Never give up! Just do it!
We would like nothing more than to raise kids who have no quit in them. We believe that perseverance and determination stem from self-esteem.
However, another, less known term is self-regulation. Self-regulation is defined as the willingness to exert effort toward one’s most important goals, while taking setbacks and failures as opportunities to learn, identify weaknesses and address them, and develop new strategies toward achieving those goals.
If self-regulation is the intentional act of moving forward, self-esteem is the driving motivation to do so. This seems like a simple enough formula. For a child to self-regulate, they must possess self-esteem.
As parents and educators, this then becomes our goal. Not only should we strive to provide kids with intellectual tools, but with the self-esteem to make use of these tools through self-regulation.
In our work with Hope Torch, we encounter many kids who don’t have self-esteem, this inner motivation. Not only is their toolset limited, but their willingness to use whatever tools they have is even more so. Ironically, there are also quite a few kids who do have what appears to be extreme self-esteem. In our experience, it is unusual to find the middle ground. Either they have it in bushels or not at all. Kids in these difficult situations tend to have the same problems as other kids, but they are magnified. Where does this polarization of self-esteem come from?
When we formed the Hope Torch vision, it began with our experiences at different children’s homes and the transitions we saw in the self-esteem of the kids. At a young age, kids were assertive, motivated, and full of confidence. However, right around the onset of adolescence, we saw that this belief in themselves drastically change.
For some kids, they developed a relentless stranglehold on their self-esteem, to the point at which these kids were enforcing their belief in themselves as superiority over the other kids. They would seek validation of that belief through their performance or through extracting it from the other kids (bullying).
For most other kids, it was a precipitous drop in self-esteem. Kids who believed they had great potential, within one year, reduced their aspirations to the bare minimum, if that.
It is hard to pinpoint what caused this shift. Curiously enough, for most of them, it was around the 6th-8th standard, a time in which there are no major exams, and academic expectations have not yet come.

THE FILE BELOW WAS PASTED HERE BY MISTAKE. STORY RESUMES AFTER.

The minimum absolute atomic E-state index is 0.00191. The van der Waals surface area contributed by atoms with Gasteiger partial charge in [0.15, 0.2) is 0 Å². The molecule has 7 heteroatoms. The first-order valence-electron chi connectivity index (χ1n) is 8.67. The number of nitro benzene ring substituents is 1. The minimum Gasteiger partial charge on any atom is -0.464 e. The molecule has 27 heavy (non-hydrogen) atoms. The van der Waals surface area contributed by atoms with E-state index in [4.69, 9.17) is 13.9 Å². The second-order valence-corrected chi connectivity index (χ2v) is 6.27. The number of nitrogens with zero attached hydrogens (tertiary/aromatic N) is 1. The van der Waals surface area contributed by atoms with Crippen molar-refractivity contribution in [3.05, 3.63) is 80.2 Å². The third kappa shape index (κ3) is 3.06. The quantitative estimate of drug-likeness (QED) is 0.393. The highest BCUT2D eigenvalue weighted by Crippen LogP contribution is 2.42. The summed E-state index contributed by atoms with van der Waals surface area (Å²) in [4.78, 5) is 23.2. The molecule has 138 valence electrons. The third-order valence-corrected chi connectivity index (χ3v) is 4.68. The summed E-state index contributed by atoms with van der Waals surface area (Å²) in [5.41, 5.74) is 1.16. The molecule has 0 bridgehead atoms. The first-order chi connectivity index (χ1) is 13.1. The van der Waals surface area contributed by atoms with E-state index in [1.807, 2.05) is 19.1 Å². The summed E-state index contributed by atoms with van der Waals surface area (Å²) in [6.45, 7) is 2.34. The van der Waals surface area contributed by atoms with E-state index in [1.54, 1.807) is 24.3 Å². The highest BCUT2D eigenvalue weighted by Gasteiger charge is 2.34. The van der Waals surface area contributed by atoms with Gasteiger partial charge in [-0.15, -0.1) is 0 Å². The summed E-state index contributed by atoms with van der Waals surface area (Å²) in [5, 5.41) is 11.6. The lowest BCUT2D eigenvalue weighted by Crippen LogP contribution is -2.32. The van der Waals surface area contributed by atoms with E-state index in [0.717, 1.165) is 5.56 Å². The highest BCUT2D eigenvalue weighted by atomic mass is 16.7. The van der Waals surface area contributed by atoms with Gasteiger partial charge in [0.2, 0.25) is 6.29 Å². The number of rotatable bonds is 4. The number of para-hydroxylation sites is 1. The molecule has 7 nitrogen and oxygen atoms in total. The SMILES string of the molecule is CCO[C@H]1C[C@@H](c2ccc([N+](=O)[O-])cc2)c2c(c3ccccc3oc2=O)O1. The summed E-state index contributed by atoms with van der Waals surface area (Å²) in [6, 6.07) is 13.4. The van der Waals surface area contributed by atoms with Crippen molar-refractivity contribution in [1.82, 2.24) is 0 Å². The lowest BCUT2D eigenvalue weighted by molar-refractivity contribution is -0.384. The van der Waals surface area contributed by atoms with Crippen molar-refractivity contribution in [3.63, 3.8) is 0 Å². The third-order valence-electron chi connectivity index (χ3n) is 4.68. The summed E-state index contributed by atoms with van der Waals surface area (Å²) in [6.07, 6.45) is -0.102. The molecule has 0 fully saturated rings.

In one case, a child, a top performer for the first 6 years of schooling happened to fail one exam. She was not used to failing. She cried all the way home. Instead of taking on the challenge and working harder the next time, she promptly failed the next six exams; the failing has continued since. The crying however stopped. From the caretaker or teacher’s perspective, it was almost unexplainable. What happened to her self-esteem? How did one exam crush it?
Through investigating the reasons self-esteem develops in a child, we can construct a process that establishes a self-esteem that is unshakeable.
Self-Esteem Built on Shaky Ground
Self-esteem, essential for our self-regulation, can find its source both internally or externally. For most kids, especially those in the children’s homes or low-income areas Hope Torch works in, external sources drive their self-esteem.
Kids experience success early on in primary school. Their self-esteem builds. It is validated by the praise they get from their caretakers, parents, or teachers. This motivates their self-regulation and all seems well. That is, until they hit the first obstacle that challenges their belief in their abilities. Once that hits, for many of the kids, it is a free fall in their self-esteem. The adults monitoring the child are left to wonder what happened to that seemingly secure self-esteem.
The underlying challenge with pursuing self-esteem is that self-esteem largely does not acknowledge the transactional nature of human culture, society and relationship. This means, that we think of self-esteem as a belief in ourselves, but in most kids, it is in fact derived from the feedback we receive from others and from our environment.
A child who is told from an early age that they are good at math will believe it; their self-esteem becomes founded in it. This remains true, so long as the external feedback is consistently the same. The minute that feedback changes (i.e. they fail an exam, or they get negative feedback from their math teacher), their self-esteem drops significantly.